Built in 1942 in just over 100 days, Vanport, Oregon, was meant to be a temporary housing project—a short-term answer to Portland’s wartime housing shortage. At its height, Vanport housed 40,000 residents, making it the second largest city in Oregon at the time. But as America returned to peacetime, tens of thousands of people remained in the houses and apartments that dotted the 648-acre Vanport complex.
On Memorial Day in 1948, the Columbia River, swirling fifteen feet above normal, punched a hole in a railroad embankment that served as a dike protecting Vanport. This rupture started a flood that would leave 18,000 people homeless. Long-time Red Cross volunteer Gary Geerhart, then 11, lived near Vanport in 1948.
“My friend and I were walking the railroad tracks on the way home from catfishing,” Geerhart recalled. “We were throwing rocks at the insulators on the power poles. When the poles started falling over on themselves and water started rushing over the tracks, we thought we had caused it. I remember we ran hard and just got out of there.”
They lived about three or four miles from the Columbia Slough.
“As it turned out, the power poles were falling because the floodwaters were breaching the railroad tracks on the dike,” Geerhart said. “Still, as punishment for throwing rocks at the insulators, my dad got in touch with the Red Cross and signed us up as volunteers to serve hot and cold drinks to the dike workers.”
The Red Cross responded to the devastating flood by opening shelters for people who had lost their homes, and they provided residents with food, water and medical services. Ultimately, hundreds of volunteers came to the aid of residents of Vanport in a response effort that lasted for weeks after the initial dike breach.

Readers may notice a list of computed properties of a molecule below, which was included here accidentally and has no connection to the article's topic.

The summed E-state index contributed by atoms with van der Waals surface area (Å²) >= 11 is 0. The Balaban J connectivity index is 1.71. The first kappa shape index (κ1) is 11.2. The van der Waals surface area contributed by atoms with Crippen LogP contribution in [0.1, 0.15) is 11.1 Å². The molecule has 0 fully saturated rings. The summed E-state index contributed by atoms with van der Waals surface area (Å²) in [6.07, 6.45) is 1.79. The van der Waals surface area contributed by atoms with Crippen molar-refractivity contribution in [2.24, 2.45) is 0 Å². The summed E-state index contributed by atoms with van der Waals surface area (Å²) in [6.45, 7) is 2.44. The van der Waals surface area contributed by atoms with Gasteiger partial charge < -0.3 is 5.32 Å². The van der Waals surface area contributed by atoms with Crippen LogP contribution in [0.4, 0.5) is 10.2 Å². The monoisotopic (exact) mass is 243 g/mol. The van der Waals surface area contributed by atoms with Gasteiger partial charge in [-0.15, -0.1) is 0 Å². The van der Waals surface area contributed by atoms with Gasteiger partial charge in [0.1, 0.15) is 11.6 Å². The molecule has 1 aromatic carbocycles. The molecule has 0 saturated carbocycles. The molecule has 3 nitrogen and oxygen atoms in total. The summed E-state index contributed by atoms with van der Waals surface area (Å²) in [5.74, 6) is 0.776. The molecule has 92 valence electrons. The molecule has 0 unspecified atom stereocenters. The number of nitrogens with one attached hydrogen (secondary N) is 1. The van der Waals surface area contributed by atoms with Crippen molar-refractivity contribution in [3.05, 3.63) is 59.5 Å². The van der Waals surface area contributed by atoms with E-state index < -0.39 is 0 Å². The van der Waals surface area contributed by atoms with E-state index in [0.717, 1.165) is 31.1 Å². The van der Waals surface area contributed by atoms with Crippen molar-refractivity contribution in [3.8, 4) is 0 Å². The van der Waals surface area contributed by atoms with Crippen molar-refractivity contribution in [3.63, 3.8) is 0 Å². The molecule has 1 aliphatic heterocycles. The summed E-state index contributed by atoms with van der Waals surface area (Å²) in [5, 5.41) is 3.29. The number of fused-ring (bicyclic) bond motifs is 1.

Memories of the devastation softened over time but Geerhart still says it was “something to see. All those big houses floating around down there as they came off their foundations.”
Geerhart, who now resides in Monmouth, Oregon, would never forget the flood destruction he witnessed and he would never forget the Red Cross. He has remained an active volunteer throughout his adult life deploying with the Red Cross to disaster responses like earthquakes, hurricanes and flooding across the U.S. He served on the Board of Directors at the Yakima, Washington Red Cross Chapter when he lived there, and he once served as the executive director for the Lincoln County chapter of the Red Cross. His volunteer legacy can be found at the Yakima Valley Red Cross chapter’s facility on South Second Street, a building that Geerhart helped raise the funds to build. “Having a blood donation center and facility to help people in the area was pretty important,” recalled Geerhart.
*“I’ve slowed down and don’t go out fishing anymore because there just got to be too many rules, but I have three grandkids now so I’m starting up again,” Geerhart said. “I’ll also keep coming in to the Red Cross office. First I get my chocolates from the receptionist, next I go on back for the cup of coffee to go with it and then I get to work.”